Movie Review: Doctor Strange

This article was last updated on April 16, 2022

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Over the past few years, superhero films have become a genre to contend with. Be it THE AVENGERS, GUARDIANS OF THE GALAXY, IRON MAN, CAPTAIN AMERICA, THOR, ANT-MAN or for that matter any of the unending list of characters from Marvel, films that bring these comic book heroes to life are fast becoming massive money spinners at the box office, both in India and internationally.

Continuing with the trend of introducing each superhero from its gamut, Marvel’s latest offering is DOCTOR STRANGE that once again brings to life on the big screen, another comic book hero. But will the film that talks of a lesser known superhero as compared to an Iron Man or a Captain America be welcomed by the audiences, or will the film be just another introductory celluloid expedition well worth it to set up the Marvel Cinematic Universe, is what we analyse.

Marvel’s DOCTOR STRANGE follows the story of the talented neurosurgeon Doctor Stephen Strange, a gifted surgeon with a flawless medical record and an inflated ego who believes in helping himself more than others. However, his life is thrown asunder after a tragic car accident. Now Strange who has injured his hands must put aside his ego and learn the secrets of a hidden world of mysticism and alternate dimensions. Based in New York City’s Greenwich Village, Doctor Strange must act as an intermediary between the real world and what lies beyond, utilising a vast array of metaphysical abilities and artefacts to protect the Marvel Cinematic Universe.

The film starts off on a rather mundane note with an introduction of Dr. Stephen Strange (Benedict Cumberbatch) a pompous neurosurgeon working normal shifts in a hospital alongside his colleague and love interest Dr. Christine Palmer (Rachel McAdams). Considering himself to be the centre of the universe, Strange goes about his life with the outlook that whatever he does, whoever he decides to save is for the sole purpose of propelling him to greatness. However, life as he knows it is thrown out of whack with a freak car accident that he meets with. Having lost the stability of his hands, Strange sets off on a mission to regain his ability. After exhausting the resources provided by modern science, and yet being nowhere near normal, Strange sets off on a last ditch effort to save himself. This journey takes him to the mystic land of the Himalayas in Kathmandu, Nepal, where he has to literally unlearn everything he knows to understand and wield the power that is now placed before him.

Though most origin stories come across as being rushed, especially with the initial character introductions, director Scott Derrickson takes his time with DOCTOR STRANGE detailing each character and giving them depth. Despite this, with good screenplay and excellent time management the film does now slowdown in pace. Instead as the film progresses the overall pace of the film keeps time with the rising crescendo that plays in the viewer’s mind culminating in a spectacular and novel climax. In fact Derrickson does a brilliant job with the visuals of the film, from mind numbing building powers to reality alteration a la INCEPTION; he melds both worlds, real and altered, seamlessly on screen. A special mention goes out here to the VFX and CGI crew whose efforts make DOCTOR STRANGE a worthwhile film and a more than equal contender among the bigger superhero films.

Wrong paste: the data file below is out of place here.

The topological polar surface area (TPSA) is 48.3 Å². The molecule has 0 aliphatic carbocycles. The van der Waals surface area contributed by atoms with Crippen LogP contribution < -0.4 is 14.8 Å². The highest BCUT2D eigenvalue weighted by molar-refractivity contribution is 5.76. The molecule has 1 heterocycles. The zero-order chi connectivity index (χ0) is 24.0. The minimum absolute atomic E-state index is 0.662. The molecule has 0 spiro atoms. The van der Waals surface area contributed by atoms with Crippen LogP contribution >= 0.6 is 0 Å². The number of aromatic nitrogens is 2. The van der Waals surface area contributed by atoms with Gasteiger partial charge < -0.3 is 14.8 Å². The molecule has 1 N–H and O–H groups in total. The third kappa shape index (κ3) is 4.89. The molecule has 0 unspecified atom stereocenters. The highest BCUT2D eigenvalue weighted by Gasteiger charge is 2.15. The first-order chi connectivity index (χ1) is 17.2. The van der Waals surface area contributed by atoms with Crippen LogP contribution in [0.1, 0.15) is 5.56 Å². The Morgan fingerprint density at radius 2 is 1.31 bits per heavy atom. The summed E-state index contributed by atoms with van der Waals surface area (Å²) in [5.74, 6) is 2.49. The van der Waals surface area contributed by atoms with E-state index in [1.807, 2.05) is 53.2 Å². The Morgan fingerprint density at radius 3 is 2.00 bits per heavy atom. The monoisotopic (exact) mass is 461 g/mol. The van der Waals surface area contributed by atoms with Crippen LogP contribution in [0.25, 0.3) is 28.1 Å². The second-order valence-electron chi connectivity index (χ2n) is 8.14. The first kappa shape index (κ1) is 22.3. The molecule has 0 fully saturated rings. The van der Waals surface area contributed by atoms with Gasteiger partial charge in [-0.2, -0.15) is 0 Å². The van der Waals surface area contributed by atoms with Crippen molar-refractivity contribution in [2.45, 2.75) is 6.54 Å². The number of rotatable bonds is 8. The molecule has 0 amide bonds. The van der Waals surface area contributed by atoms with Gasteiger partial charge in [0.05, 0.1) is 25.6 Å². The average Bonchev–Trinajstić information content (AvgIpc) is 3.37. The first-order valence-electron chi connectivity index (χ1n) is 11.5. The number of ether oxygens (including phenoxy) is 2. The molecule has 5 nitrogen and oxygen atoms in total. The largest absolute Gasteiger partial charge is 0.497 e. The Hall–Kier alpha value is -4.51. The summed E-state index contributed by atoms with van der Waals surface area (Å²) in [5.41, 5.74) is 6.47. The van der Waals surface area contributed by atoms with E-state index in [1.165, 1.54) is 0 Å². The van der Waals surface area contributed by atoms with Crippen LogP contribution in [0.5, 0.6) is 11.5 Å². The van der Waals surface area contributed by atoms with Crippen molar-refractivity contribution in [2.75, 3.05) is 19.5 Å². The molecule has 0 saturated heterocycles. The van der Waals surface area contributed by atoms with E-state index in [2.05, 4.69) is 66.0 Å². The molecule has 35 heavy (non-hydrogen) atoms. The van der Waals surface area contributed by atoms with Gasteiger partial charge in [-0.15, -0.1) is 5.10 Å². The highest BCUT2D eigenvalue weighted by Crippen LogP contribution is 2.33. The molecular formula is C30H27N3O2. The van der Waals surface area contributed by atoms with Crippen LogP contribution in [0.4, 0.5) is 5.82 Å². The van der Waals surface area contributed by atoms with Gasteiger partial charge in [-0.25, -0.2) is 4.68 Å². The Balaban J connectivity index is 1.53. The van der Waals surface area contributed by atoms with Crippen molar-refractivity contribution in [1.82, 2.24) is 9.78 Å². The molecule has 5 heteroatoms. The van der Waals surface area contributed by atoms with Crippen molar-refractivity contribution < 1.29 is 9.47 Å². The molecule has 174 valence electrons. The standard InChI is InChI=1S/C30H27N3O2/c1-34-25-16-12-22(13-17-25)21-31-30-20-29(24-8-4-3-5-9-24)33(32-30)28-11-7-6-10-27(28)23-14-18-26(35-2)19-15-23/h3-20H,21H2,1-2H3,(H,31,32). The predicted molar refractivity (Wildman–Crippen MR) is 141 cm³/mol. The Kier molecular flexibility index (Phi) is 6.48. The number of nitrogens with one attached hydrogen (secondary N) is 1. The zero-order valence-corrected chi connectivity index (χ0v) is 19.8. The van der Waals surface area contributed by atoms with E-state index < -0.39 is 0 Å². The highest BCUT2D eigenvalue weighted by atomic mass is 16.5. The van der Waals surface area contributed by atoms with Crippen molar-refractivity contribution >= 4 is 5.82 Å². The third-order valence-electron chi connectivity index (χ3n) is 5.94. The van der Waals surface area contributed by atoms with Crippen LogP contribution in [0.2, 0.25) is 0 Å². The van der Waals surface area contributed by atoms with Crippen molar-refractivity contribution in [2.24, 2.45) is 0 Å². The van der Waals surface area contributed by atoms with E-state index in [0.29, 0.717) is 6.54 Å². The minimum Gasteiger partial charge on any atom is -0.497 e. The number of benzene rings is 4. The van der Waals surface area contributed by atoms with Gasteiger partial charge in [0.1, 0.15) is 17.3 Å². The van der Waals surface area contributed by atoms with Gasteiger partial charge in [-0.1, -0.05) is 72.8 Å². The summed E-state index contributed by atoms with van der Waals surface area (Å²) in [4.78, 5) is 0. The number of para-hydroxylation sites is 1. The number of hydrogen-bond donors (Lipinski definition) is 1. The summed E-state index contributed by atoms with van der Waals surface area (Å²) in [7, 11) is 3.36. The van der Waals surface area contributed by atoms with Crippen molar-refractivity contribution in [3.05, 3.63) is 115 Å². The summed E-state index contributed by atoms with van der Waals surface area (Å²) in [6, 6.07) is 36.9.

Talking about the performances, Cumberbatch as Doctor Strange both the surgeon and the reality alteration sorcerer suits the role perfectly. In fact seeing him don the cape of levitation complete with the devilish goatee beard, the viewer cannot help be feel like this role was tailor made for Cumberbatch. Chiwetel Ejiofor as Karl Mordo, a student of the Ancient One alongside Strange who plays the supporting character in the film is well detailed and used to help the story progress. Tilda Swinton as the Ancient One, whose vision and understanding spans space and time exudes a powerful aural presence, is spot on in depicting an individual in constant internal conflict but yet has a calm demeanour. Mads Mikkelsen as Kaecilius, a student of the Ancient One who has gone astray does equally well in his role as the precursor to doom. In fact Mikkelsen’s character that comes across a combination of several antagonists is used in the film to drive the introduction and development of bigger villains for the future.

As for the music and editing of the film, DOCTOR STRANGE features a grand background score soundtrack. However, the score that is thrilling and insightful is impeccably composed and adds to setting the pace for the on screen happenings. The editing, given the context of the film, which could have been muddled up in umpteen number of places is flawless.

All in all, DOCTOR STRANGE that apart from all the action also features some good one liners and some humorous moments offers a cognitive story of manipulative sorcery, clever screenplay, mind-melting action and mind-bending CGI brings to life the virtually unknown origin story of a superhero that isn’t quite one of the big league players in a spectacular fashion. Shot in IMAX, the film comes across as a visually stunning, entertaining worthy successor to the numerous superhero films before it.

DOCTOR STRANGE is a big screen experience that is a must watch! Preferably on IMAX 3D.

Source: Bollywood Movie Reviews original article at Movie Review: Doctor Strange


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